“The idea that Uber is simply a software platform, I don’t find that a very persuasive argument,” U.S. District Judge Edward Chen said in court Friday.
Lawsuits against Uber, Lyft and other car-booking companies have mounted as they seek to crack open the U.S. taxi and limousine market, estimated by IbisWorld Research to be an $11 billion industry. Uber, founded in 2009, is the most highly valued U.S. technology startup. The company raised $1.2 billion last month at a valuation of $40 billion.
Uber, led by Chief Executive Officer Travis Kalanick, has roiled transportation markets worldwide by letting people hail rides from their smartphones. That has disrupted established taxi and limousine companies, which have responded with protests in many places where Uber has introduced its service.
Complaints brought by drivers are another obstacle for the on-demand car services. The cases against Uber and Lyft in San Francisco, where the companies are based, were brought on behalf of drivers nationwide, although judges have narrowed them to include only California drivers. They allege violations of California labor and gratuities laws and their lawyers have asked a federal appeals court to review rulings limiting the cases to only drivers in that state.
At a hearing in the Lyft case Thursday, U.S. District Judge Vince Chhabria said that while categorizing employees using historical job descriptions and definitions is “woefully outdated,” rulings from earlier cases lead him to conclude that temporary or part time employment must also be classified as employees. He didn’t say when he will issue a decision.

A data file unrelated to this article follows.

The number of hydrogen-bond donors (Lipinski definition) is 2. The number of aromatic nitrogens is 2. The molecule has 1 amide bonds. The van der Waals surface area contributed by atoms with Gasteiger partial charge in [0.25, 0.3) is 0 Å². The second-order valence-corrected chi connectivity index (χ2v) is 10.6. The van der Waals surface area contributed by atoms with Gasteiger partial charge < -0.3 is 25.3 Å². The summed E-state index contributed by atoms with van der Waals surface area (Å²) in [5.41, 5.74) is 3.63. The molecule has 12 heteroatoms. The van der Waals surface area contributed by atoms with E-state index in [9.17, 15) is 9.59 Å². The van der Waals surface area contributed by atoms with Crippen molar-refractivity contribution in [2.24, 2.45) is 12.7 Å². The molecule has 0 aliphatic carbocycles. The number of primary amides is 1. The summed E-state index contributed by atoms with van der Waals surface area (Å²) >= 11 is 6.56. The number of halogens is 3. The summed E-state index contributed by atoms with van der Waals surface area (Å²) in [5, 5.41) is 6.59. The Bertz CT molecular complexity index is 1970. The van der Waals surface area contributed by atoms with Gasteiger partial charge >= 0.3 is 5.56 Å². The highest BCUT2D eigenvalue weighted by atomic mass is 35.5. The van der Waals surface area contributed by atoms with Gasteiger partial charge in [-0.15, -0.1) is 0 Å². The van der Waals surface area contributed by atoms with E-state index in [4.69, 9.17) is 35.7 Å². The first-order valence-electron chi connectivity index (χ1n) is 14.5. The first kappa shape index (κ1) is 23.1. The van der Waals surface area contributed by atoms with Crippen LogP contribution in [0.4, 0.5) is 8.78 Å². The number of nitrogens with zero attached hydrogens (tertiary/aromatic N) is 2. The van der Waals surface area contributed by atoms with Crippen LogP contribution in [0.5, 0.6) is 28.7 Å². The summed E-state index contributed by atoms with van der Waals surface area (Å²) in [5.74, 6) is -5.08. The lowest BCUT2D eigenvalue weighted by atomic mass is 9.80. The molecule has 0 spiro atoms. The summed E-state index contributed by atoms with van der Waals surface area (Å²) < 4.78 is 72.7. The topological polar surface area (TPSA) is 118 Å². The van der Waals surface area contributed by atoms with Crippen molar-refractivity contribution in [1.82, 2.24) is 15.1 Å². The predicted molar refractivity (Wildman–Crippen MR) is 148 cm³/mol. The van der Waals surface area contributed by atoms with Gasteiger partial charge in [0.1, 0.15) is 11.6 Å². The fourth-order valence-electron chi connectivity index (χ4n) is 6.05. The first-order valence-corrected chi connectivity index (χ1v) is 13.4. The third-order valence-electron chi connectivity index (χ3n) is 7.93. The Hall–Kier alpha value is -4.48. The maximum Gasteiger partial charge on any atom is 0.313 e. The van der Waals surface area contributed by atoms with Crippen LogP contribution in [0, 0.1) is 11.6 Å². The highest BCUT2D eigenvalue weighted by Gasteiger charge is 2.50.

Chen said Friday there are several standards that govern whether Uber drivers are employees instead of contractors, including whether they’re providing a service to the company and whether it controls their work. Chen is considering Uber’s request to dismiss the case before a trial.
He noted that Uber sets the rates by which drivers are paid, screens them. The company wouldn’t make money without them and can terminate them, the judge said.
“I do think drivers are serving Uber,” Chen said. “If all you were doing is selling an app you could sell it at an app store, but Uber does a little more than that, doesn’t it?”
Robert Hendricks, an attorney for Uber, said Uber is an intellectual property company, not a transportation business. Drivers don’t serve the company because Uber assumes no obligation to provide rides that come in through the app. Drivers are customers of the company, he argued.
“So the logo of being ‘everyone’s private driver’ has no bearing?” Chen asked, referring to a company slogan.
Hendricks said that because Uber benefits from drivers using the app, that “makes them a customer.”
“We make our money from licensing our software, when they use it successfully we can be compensated,” Hendricks said. “There is a difference between benefiting from a transaction and from a service.”
Chen ended Friday’s hearing without issuing a ruling.
The cases are Cotter v. Lyft Inc., 13-4065, and O’Connor v. Uber Technologies Inc., 13-3826, U.S. District Court, Northern District of California (San Francisco).